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Many have noticed that the parshiot about Yosef and his brothers read very much like a serial novel. In fact, the Rabbis seemed to have followed a common feature of this genre and end both Vayeshev and Miketz on cliffhangers.

Reflecting on how and when the Torah’s stories were broken up may not only help us understand the Torah better, it can also help us better understand our own lives. For starters, the tension created by taking a pause in what seems to be the middle of the story helps to remember that no story is ‘an island entire of itself.’ It automatically comes with some sort of prequel and sequel, not to mention all the parallel stories happening at the same time around it.


Moreover, pauses in the middle of a story provide us with an opportunity to note the difference between how we actually live our lives and how we organize life information around distinct stories. In actuality, our lives are lived almost exclusively in the middle of the story. Indeed, the entirety of our individual lives are ultimately nothing more than chapters in stories that began before us and will continue after us.

Of course, a cliffhanger is more than just a standard pause. Cliffhangers are when a pause placed in the middle of a large challenge that must be overcome for the story to continue. In a sense, it is a dismal ending that threatens to impose itself if the protagonist doesn’t find the courage and creativity to find an alternative.

Both Yosef and Yehudah are challenged by the threat of such endings. At the end of Vayeshev, Yosef seems to be stuck in a prison in which he is likely to live out the rest of his days. At the end of Miketz, Yehudah is faced with a viceroy who is unexplainably trying to ruin his family’s lives at every opportunity.

Before the respective parshiot end, both heroes attempt to forge a way forward, only to be stymied: Yosef tells the wine steward whose dream he interpreted not to forget him when he is liberated. Yet the Torah tells us that he completely forgot him. In Yehudah’s case, Miketz ends with him seemingly conceding defeat with his offer that he and all of his brothers should be slaves to the viceroy in Egypt, only to be thrown even further off-balance when the viceroy answers that he will suffice with only Binyamin, something both knew to be potentially even worse.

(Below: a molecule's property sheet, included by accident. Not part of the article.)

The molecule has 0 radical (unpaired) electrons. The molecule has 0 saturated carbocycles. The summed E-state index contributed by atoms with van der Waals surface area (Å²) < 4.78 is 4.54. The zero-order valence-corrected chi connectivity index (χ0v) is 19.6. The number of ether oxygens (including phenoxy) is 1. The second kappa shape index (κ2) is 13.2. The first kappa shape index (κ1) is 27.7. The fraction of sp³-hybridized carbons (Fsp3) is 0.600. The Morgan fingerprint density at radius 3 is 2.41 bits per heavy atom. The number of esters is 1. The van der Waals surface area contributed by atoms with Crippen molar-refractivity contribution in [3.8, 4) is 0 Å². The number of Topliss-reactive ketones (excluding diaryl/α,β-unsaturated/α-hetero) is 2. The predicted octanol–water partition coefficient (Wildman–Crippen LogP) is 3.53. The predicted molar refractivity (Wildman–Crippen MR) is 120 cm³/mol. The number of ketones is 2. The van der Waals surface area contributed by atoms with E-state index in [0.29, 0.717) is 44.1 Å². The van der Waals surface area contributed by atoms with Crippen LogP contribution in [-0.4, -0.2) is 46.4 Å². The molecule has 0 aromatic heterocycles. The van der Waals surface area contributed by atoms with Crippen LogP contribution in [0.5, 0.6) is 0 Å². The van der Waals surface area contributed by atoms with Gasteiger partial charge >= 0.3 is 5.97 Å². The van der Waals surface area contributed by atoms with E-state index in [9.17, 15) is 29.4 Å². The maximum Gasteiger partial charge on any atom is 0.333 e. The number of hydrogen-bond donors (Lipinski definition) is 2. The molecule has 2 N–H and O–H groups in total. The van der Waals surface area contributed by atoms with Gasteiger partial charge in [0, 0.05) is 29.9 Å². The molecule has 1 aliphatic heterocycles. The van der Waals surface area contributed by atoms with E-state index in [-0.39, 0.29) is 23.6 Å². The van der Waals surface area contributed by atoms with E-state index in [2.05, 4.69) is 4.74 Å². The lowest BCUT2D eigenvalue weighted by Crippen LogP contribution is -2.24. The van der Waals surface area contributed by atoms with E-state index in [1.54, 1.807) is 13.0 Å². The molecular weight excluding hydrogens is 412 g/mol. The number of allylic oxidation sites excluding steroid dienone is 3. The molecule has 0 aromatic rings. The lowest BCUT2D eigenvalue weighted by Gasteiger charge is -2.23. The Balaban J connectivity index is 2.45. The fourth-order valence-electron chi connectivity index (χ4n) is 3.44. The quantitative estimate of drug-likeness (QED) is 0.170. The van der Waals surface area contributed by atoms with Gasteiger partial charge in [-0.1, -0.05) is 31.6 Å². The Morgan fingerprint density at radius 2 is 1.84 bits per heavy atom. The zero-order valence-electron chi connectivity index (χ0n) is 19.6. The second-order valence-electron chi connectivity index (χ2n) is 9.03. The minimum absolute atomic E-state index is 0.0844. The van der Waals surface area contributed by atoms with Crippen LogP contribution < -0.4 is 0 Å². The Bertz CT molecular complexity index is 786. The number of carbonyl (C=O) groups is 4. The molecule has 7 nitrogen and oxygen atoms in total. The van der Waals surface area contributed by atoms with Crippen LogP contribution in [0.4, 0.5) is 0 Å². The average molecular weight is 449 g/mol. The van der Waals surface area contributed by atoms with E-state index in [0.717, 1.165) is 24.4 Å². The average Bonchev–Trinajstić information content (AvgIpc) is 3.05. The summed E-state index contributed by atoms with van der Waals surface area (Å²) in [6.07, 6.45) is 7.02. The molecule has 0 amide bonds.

But when we read further into the next parsha, we see that neither story ends there. Continuing Yosef’s saga, God intervenes by sending seemingly impenetrable dreams to Pharoah, thereby prompting the

wine steward to finally remember Yosef and his abilities. In contrast, Yehudah’s story moves forward when he is able to gather resources from within and decides that in spite of his lack of power before the viceroy, the only way he can move things forward is by finally going on the offensive.

As in many of the chapters in their lives, here too, things happen to Yosef, whereas Yehudah makes things happen. But here my point is not what made them different, but rather what they had in common, and that is the need for faith. Faith is not the knowledge that the small story will have a “happy ending.” Rather it is the knowledge that the larger story will, even while our own actions will nevertheless determine how happily that ending will arrive. In other words, it is because they were imbued with faith that neither Yosef or Yehudah panicked. They did not know how the next parsha would begin, but they did know that the larger story had to have a happy ending.

Not only are we reassured by the knowledge that no matter how mistaken our choices may end up being, the damage they may cause will never be truly final; it also allows us to make better choices. As taking the burden of a type of responsibility that is beyond any human being off of our shoulders actually allows us to use all of the resources we do have and take the risks that all good decisions require.

No matter how small, we all control something that affects how we will move forward from the current cliffhanger of Jewish history to the next chapter. As we all try to use our best efforts, there is perhaps no more important ingredient to our success than faith in God’s ultimately happy story.


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Rabbi Francis Nataf ( is a veteran Tanach educator who has written an acclaimed contemporary commentary on the Torah entitled “Redeeming Relevance.” He teaches Tanach at Midreshet Rachel v'Chaya and is Associate Editor of the Jewish Bible Quarterly. He is also Translations and Research Specialist at Sefaria, where he has authored most of Sefaria's in-house translations, including such classics as Sefer HaChinuch, Shaarei Teshuva, Derech Hashem, Chovat HaTalmidim and many others. He is a prolific writer and his articles on parsha, current events and Jewish thought appear regularly in many Jewish publications such as The Jewish Press, Tradition, Hakira, the Times of Israel, the Jerusalem Post, Jewish Action and Haaretz.